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Boost Reliability with Ethernet Bonding and Linux - page 3

Recycling the Ethernet

  • August 30, 2007
  • By Carla Schroder

Your next step is to install ifenslave-2.6, which means "interface slave":

# aptitude install ifenslave-2.6

Now load the bonding module:

# modprobe bonding mode=balance-alb miimon=100

This works some special magic, so let's take a quick detour to talk about it. balance-alb means adaptive load balancing. This is the special option that rewrites ARP mappings so that ARP sees your two NICs as the same one.

miimon=100 means "tell MII to check every 100 milliseconds to see if the interface is up." This is important because the bonding driver provides automatic failover if one of the links goes down, so their state must be continually monitored.

bond0 is your new logical bonded interface name. You'll configure this pretty much like ordinary eth0, eth1 etc. interfaces. For now create it temporarily with ifconfig:

# ifconfig bond0 192.168.1.101 netmask 255.255.255.0 up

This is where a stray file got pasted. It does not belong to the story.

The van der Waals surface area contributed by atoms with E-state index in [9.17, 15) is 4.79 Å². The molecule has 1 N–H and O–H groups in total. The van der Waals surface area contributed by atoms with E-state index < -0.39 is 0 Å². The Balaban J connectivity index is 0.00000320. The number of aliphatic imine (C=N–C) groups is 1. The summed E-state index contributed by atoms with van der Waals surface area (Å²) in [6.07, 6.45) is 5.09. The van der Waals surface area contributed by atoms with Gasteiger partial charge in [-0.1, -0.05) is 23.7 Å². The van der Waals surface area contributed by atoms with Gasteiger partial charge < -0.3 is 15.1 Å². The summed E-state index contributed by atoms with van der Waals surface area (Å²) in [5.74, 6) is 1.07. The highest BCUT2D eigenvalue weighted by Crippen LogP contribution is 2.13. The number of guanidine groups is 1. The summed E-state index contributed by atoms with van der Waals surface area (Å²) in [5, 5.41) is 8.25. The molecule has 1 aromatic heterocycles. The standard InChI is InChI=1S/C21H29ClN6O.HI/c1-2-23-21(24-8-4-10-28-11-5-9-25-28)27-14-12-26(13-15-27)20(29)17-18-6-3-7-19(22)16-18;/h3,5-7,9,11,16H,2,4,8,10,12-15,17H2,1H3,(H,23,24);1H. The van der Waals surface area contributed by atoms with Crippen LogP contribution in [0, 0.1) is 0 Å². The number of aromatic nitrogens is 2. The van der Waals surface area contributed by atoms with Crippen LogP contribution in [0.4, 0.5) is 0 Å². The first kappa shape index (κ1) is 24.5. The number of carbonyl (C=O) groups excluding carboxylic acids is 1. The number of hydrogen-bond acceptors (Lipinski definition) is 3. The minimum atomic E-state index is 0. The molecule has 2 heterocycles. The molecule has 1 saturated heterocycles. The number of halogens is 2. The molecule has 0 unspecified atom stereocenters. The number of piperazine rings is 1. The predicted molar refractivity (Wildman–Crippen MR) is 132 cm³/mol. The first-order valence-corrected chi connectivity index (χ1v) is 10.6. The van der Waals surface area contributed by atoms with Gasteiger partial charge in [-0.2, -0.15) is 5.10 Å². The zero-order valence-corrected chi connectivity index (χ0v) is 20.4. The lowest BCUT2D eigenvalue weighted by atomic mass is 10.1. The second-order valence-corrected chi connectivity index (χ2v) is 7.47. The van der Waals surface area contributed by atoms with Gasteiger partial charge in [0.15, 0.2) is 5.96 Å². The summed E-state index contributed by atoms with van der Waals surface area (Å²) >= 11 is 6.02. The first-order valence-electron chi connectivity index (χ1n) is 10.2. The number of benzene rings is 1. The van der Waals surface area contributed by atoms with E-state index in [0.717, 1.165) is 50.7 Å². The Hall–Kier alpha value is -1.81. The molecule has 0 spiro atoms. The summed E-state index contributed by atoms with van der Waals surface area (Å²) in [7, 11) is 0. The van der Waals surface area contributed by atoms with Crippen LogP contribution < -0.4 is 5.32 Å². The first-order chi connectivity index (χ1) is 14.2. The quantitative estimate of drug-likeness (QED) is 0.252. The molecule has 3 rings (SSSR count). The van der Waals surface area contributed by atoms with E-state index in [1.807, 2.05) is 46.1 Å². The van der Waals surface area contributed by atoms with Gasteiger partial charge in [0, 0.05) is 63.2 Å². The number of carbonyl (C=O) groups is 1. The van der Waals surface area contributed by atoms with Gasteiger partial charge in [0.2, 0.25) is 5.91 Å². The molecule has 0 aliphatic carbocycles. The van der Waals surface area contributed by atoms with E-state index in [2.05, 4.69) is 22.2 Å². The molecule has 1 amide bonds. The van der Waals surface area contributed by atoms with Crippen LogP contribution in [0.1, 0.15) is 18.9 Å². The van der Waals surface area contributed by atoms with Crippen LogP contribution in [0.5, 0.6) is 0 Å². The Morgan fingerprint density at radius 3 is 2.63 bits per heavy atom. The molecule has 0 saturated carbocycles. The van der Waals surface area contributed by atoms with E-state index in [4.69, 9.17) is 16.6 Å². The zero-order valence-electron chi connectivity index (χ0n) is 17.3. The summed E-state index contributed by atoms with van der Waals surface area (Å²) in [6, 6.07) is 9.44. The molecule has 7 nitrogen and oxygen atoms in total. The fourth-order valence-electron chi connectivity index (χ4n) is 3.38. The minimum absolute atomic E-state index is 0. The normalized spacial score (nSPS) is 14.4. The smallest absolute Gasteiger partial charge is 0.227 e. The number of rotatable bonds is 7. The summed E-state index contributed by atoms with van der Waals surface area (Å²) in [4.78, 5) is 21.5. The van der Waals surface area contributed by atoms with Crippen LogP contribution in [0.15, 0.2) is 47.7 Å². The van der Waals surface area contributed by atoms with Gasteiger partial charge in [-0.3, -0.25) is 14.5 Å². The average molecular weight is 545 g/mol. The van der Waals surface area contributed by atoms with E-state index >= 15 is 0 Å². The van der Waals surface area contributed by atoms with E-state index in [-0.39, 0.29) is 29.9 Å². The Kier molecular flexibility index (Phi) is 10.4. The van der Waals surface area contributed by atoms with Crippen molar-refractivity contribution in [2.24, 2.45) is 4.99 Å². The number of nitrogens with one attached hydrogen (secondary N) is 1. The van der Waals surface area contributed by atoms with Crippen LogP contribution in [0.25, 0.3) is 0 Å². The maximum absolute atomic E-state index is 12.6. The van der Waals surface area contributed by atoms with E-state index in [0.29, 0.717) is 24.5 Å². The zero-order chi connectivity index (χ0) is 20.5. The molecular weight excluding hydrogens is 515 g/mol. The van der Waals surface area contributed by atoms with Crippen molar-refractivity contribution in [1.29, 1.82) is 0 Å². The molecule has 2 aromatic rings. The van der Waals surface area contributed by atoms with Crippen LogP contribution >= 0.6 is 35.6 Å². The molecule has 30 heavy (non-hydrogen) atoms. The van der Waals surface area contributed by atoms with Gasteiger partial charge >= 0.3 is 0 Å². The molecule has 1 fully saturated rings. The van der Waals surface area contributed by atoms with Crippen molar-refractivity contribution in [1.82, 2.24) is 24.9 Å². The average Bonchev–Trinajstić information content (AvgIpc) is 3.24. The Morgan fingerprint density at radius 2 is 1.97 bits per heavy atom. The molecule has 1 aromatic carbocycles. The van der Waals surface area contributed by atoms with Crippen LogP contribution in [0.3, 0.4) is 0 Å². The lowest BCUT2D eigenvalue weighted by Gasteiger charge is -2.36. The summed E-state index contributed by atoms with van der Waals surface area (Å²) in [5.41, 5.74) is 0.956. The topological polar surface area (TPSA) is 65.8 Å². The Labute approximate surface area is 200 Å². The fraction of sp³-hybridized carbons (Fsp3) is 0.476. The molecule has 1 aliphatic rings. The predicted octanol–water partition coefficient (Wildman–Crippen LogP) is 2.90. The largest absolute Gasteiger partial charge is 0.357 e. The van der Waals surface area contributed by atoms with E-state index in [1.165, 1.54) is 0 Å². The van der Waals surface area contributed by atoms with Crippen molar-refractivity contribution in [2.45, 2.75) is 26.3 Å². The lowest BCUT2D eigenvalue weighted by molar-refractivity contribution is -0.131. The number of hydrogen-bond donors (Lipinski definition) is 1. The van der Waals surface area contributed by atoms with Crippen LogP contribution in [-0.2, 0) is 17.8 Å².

Then run ifconfig to make sure, even though you'll get an error message if it didn't work, because being too careful is just fine:

# ifconfig
bond0     Link encap:Ethernet  HWaddr 00:00:00:00:00:00
          inet addr:192.168.1.101  Bcast:192.168.1.255  Mask:255.255.255.0
UP BROADCAST MASTER MULTICAST MTU:1500 Metric:1 [...]

And now, the big moment: assign your slave devices. Both interfaces must be down and not have IP addresses assigned to them:

# ifenslave bond0 eth0 eth1

If everything works, your new bonded interface is operational and you'll be able to ping back and forth between your new interface and the other nodes on your network. You can use iperf to test throughput, and a really fun test is to disconnect one of the interfaces while ping is running. You shouldn't see any interruptions.

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